STEP 2.  I organize the words in the reading selection or text into MEANING CATEGORIES, for example:  persons or characters, qualities, time, idiomatic expressions, actions, emotions, events, amounts, parts of the body, professions or occupations, animals, plants, places, etc.  (Please, check the INTEGRATED UNITS posted in this Web Site for many excellent examples of how to organize words into MEANING CATEGORIES.)

STEP 3.  I am now ready to begin to plan my lesson.   The words organized into categories represent the major CONCEPTS students need to master. My job is

(1)   to find visual, manipulatives, and real objects,

(2) to design hands-on learning activities that will allow students to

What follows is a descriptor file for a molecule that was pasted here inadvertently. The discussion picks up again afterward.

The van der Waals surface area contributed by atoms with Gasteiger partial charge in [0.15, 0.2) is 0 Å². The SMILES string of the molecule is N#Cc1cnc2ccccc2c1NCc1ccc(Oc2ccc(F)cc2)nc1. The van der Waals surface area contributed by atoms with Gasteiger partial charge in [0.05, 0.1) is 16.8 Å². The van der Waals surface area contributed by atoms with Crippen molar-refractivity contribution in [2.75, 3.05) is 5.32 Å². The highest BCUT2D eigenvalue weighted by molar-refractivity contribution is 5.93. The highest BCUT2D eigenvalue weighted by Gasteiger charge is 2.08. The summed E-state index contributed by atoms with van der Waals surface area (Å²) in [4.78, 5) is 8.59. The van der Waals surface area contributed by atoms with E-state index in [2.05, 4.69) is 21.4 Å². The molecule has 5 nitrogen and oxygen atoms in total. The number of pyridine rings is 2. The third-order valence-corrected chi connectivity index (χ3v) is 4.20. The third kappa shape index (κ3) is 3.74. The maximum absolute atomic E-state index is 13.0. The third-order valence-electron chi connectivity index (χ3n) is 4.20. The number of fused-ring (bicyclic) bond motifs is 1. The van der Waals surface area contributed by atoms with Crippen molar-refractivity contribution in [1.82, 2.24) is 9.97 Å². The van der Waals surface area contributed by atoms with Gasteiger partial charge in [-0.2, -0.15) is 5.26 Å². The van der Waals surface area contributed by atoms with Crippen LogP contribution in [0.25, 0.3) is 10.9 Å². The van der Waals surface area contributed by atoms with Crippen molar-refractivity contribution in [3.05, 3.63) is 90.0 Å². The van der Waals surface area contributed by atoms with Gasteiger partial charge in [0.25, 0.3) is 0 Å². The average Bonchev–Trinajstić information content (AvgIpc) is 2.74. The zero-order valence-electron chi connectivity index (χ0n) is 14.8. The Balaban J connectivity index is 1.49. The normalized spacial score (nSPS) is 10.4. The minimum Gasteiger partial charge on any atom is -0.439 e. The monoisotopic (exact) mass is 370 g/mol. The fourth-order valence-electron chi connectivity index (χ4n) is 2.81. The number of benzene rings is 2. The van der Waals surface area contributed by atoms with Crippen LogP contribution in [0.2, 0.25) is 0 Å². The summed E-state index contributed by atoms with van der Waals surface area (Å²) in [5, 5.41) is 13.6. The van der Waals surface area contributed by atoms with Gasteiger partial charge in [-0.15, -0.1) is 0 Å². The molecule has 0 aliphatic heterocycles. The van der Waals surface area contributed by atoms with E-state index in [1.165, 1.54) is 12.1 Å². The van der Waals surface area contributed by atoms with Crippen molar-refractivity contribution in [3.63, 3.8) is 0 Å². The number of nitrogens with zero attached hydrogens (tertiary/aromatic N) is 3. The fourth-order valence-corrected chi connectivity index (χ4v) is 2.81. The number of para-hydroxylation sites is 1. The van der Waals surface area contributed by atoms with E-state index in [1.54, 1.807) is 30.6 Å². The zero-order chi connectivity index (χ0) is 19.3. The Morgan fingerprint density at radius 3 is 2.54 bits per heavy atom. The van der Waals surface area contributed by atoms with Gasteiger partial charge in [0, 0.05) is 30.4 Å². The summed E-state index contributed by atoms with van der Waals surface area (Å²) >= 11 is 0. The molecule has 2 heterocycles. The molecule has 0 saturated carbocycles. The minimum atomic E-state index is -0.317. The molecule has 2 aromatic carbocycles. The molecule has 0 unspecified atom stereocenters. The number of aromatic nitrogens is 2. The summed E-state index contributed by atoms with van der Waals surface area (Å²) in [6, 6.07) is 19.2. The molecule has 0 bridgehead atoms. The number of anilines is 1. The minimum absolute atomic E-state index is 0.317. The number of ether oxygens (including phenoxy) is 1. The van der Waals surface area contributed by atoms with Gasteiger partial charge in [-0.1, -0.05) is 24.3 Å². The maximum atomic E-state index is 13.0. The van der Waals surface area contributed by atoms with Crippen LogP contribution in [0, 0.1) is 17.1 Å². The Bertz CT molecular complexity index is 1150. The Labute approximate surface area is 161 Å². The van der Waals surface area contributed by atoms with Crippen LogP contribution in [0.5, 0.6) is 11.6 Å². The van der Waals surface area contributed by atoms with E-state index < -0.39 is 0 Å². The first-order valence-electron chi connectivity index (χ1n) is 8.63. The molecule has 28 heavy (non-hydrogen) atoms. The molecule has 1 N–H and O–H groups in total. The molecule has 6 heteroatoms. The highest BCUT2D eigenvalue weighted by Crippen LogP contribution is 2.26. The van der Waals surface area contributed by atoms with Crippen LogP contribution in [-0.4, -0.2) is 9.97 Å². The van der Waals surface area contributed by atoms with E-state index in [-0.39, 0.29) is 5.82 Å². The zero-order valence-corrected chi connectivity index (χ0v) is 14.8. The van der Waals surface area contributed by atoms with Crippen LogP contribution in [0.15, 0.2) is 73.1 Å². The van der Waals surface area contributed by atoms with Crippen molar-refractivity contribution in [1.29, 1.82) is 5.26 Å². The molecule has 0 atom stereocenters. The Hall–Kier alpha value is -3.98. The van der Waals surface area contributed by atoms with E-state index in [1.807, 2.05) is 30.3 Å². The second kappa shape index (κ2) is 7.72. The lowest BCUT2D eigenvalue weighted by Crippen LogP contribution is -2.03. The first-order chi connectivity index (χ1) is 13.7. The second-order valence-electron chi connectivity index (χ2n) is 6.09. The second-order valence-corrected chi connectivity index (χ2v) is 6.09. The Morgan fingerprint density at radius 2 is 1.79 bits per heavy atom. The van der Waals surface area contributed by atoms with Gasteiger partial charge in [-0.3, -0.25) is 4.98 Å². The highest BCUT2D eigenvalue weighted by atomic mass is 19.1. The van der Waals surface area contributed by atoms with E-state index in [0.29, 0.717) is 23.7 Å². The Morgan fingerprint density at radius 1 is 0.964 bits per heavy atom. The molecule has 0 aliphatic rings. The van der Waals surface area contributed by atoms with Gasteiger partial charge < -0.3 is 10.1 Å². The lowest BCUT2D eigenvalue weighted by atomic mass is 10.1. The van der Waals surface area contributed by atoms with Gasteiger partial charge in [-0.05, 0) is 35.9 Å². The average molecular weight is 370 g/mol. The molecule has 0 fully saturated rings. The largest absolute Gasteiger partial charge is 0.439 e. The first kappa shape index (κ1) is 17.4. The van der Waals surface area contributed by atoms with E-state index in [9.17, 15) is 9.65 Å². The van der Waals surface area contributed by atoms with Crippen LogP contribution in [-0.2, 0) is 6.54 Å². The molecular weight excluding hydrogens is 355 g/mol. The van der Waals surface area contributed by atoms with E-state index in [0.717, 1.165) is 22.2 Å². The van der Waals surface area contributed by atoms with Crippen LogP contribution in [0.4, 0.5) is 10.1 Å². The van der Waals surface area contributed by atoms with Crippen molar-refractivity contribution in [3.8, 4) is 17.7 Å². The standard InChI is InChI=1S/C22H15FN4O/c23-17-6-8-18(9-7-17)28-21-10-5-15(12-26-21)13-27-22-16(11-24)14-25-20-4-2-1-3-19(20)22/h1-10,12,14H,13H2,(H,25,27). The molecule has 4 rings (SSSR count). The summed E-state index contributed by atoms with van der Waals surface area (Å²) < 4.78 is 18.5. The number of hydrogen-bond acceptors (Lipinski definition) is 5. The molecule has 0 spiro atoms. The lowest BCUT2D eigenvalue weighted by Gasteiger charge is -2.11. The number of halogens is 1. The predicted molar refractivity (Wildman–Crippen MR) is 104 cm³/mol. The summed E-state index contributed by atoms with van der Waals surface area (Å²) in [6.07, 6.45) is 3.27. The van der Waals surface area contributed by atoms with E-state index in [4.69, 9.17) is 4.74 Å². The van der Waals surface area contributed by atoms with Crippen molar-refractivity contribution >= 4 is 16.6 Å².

HEAR me using the categorized words,

SEE the words posted as the activities develop,

SPEAK by responding to questions or by talking about what they

see and hear,  and

(3)   to provide opportunities for students to demonstrate         

UNDERSTANDING of the categorized words by pointing, selecting,

                        responding, explaining, etc.,    

STEP 4.  As I begin to implement my lesson, I am very careful to keep my ORAL language expressions very similar to the written expressions students will eventually read in the text or selection.   Also I try to provide models and to ask students to express themselves following my oral models, which in essence, are very similar to what students will eventually read in the text or selection.